The name ‘Orléans’ refers to a region east of Quebec City. This area is still recognized today as the capital for strawberry production in Quebec. L'ĺle d'Orlèans, which was once referred to as “I'ĺle nourriciére” is the oldest seigneury of New France and has since then remained known as a horticultural growing region.

Plants of ‘Orléans’ are vigorous, have an upright growing habit and produce 3 to 4 inflorescences per crown. They can tolerate winter temperatures below −30° C. (with 10 cm straw mulch cover), they perform very well on fumigated or non-fumigated soils and show resistance to soil born diseases.

Plant Characteristics

  • Plant:
      • Habit.—Upright.
      • Density (of individual plants in hill culture or plants/m2 for matted rows).—Dense.
      • Vigor.—Medium.
      • Low temperature tolerance.—High.

Stolon Characteristics

  • Stolon:
      • Number.—Many.
      • Anthocyanin coloration.—Medium to strong.
      • Thickness.—Medium.
      • Pubescence.—Medium to dense.

Fruit Characteristics

‘Orléans’ fruits, fruit production and fruit quality characteristics.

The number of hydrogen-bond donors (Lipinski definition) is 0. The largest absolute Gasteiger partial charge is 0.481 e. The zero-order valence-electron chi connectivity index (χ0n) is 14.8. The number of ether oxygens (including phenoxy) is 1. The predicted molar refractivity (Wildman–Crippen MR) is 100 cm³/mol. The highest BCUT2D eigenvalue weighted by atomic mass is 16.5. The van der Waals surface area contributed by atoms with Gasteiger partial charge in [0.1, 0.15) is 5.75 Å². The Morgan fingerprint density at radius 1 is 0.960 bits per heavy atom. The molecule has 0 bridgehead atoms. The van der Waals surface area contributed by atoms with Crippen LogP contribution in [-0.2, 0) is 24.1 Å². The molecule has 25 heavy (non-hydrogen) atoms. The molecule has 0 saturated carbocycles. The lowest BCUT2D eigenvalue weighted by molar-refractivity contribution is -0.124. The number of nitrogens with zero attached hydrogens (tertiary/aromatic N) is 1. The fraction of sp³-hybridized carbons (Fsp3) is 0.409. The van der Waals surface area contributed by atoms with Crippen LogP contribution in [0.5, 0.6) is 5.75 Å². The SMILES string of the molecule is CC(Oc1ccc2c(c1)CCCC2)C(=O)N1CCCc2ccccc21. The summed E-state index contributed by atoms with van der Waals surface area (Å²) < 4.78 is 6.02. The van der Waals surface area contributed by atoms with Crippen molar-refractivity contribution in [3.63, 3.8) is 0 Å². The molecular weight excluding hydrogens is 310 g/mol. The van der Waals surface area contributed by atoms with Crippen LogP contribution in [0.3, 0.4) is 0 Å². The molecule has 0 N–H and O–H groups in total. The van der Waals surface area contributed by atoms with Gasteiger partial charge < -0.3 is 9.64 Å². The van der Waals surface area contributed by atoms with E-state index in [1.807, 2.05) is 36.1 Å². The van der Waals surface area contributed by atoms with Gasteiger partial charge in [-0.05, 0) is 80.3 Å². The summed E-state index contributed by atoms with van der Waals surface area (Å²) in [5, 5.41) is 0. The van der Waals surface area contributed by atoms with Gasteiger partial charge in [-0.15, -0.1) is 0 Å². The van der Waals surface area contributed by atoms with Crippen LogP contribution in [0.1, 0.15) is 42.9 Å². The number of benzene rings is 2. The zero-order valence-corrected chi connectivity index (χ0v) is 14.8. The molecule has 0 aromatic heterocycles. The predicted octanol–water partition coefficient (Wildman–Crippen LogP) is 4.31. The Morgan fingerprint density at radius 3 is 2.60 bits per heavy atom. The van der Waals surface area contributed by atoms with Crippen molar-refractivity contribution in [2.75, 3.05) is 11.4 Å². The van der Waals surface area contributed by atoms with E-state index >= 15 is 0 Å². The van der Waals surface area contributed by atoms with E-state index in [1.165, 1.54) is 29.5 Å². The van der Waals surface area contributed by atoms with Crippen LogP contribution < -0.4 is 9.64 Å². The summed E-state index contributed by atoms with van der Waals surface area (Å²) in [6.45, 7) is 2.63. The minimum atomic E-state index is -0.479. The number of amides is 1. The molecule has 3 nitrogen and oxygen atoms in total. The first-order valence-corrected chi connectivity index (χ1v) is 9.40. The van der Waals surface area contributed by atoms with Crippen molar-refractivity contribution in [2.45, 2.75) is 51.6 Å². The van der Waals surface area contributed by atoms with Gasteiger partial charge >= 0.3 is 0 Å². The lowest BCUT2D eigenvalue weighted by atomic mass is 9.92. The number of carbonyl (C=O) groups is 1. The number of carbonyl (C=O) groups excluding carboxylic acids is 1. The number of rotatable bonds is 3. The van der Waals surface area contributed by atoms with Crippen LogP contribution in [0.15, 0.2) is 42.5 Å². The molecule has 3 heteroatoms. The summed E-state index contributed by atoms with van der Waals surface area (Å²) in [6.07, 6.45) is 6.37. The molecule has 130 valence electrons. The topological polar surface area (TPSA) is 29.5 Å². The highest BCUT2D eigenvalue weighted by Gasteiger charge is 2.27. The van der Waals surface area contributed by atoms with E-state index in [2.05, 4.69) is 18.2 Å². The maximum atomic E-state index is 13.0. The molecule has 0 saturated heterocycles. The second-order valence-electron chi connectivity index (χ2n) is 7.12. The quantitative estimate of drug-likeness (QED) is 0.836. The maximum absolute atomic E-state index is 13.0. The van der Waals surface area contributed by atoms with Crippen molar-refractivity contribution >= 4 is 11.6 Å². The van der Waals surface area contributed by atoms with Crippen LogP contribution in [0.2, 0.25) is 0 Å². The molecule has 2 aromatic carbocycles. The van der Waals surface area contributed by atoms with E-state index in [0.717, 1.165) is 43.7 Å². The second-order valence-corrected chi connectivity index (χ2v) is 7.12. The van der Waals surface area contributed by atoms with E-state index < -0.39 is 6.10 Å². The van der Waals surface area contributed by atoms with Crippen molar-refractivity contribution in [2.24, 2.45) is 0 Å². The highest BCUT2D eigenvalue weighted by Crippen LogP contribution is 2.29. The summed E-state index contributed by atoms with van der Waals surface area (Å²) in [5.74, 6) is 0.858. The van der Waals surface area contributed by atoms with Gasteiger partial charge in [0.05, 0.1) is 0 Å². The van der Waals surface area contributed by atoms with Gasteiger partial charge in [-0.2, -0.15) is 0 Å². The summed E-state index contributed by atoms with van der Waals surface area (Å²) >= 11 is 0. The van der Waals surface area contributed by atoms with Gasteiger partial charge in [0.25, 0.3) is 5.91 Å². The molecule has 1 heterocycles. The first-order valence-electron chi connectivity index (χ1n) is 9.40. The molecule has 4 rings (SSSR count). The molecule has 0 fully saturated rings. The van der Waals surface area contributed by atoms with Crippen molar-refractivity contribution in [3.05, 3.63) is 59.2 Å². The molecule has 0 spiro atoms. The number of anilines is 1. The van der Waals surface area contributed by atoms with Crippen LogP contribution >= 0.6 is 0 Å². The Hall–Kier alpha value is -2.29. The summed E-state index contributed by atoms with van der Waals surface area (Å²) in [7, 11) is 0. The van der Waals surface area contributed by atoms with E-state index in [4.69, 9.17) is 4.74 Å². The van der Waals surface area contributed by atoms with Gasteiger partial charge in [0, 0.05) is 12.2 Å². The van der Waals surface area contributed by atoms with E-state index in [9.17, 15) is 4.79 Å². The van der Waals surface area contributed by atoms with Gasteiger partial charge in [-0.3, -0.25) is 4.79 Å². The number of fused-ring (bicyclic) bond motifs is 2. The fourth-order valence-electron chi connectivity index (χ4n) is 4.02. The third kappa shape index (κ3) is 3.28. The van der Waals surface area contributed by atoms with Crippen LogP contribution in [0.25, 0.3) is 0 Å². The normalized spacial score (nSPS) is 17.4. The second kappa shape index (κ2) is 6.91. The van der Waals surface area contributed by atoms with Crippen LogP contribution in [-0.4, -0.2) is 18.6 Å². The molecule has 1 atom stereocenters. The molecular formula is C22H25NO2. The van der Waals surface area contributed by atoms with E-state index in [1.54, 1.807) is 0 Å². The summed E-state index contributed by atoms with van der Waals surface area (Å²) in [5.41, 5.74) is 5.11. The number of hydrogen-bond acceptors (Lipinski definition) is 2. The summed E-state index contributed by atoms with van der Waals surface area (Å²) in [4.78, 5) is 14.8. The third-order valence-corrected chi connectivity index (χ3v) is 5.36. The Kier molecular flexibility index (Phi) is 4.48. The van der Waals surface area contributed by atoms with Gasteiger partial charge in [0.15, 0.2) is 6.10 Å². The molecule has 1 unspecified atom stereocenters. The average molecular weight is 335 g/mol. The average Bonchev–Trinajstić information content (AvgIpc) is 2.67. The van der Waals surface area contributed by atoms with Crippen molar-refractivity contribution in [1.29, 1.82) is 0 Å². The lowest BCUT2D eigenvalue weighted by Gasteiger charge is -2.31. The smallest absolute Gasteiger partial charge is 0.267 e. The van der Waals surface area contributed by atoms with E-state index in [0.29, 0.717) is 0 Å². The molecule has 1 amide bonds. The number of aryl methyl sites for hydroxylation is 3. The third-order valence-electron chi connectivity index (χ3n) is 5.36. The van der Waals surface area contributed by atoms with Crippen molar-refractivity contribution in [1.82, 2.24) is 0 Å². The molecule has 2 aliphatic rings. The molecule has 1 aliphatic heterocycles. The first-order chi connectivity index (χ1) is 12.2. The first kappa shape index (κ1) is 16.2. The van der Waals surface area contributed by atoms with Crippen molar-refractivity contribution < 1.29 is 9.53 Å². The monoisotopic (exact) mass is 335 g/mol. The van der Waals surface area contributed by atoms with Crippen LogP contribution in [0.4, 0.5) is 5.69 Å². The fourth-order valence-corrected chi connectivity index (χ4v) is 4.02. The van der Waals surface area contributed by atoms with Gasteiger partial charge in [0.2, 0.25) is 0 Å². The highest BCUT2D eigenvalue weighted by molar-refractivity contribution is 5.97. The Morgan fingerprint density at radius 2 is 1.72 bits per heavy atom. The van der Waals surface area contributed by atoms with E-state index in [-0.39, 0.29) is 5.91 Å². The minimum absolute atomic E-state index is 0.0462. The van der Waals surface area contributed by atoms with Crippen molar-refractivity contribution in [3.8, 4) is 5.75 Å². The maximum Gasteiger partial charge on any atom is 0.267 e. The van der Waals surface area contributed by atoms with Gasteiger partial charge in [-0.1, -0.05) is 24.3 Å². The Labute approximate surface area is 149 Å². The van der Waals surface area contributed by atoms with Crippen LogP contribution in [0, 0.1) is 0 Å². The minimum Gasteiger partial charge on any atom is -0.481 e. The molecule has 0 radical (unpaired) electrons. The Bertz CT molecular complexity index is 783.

TABLE 1 Yield distribution (g.m−1 of row), total yield, fruit weight, ripening season, index of crop concentration and earliness of ‘Orléans’ as compared to other genotypes Data collected in L'Acadie site (Québec) Harvest - Yield (g.m−1) Genotypes 1z 2 3 4 5 6 Orléans 0.0 0.0 755.5 1733.1 2131.7 2549.1 Annapolis 13234 2439.8 3253.9 1480.6 771.4 1368.5 Chambly 3137.7 1342.8 1069.7 563.7 0.0 0.0 Honeoye 1568.6 1800.0 2530.3 1884.9 641.3 256.6 Kent 324.6 1246.2 1593.7 1270.5 1587.8 985.7 Mira 332.2 821.8 2287.0 2316.9 1729.5 1784.6 St-Pierre 0.0 0.0 0.0 1643.7 1506.9 0.0 Harvest - Yield (g.m−1) Total Wt./ Ripen- yield fruit ing Genotypes 7 8 9 10 (g.m−1) (g)y seasonx Orléans 2075.4 1415.8 1399.4 289.5 12349.6 12.6 M Annapolis 0.0 40.6 0.0 0.0 10683.3 10.7 E Chambly 0.0 0.0 0.0 0.0 6113.8 10.4 EM Honeoye 203.7 13.4 0.0 0.0 8898.7 9.5 EM Kent 646.9 304.5 240.1 203.6 8403.6 8.2 EM Mira 1074.3 25.7 0.0 0.0 10372.1 10.7 LM St-Pierre 3326.4 1371.1 0.0 687.6 8535.6 9.9 L
zNumber of times fruits were harvested during the season LSD0.05

yAverage over 4 years (1995-1998), minimum of 4 replications per year, data from the l'Acadie site.

xL = Late,

LM = Late-Midseason,

M = Midseason,

EM = Early-Midseason.

TABLE 2 Firmness, flavour, skin color, leaf disease susceptibility and shelf life of “Orléans, as compared to other genotypesz Data collected in L'Ile d'Orléans (St Laurent, Québec) site. Leaf diseasey Genotypes Firmnessy Flavory Skin colory susceptibility Shelf lifex Orléans 4.4 4.5 2.3 4.8 5.0 Annapolis 2.9 2.0 2.0 3.4 2.0 Honeoye 3.0 2.9 4.1 3.9 1.5 Kent 2.8 4.0 3.4 2.3 0.5 Mira 2.7 1.8 2.0 3.4 1.0 St-Pierre 3.3 3.4 2.2 3.0 2.5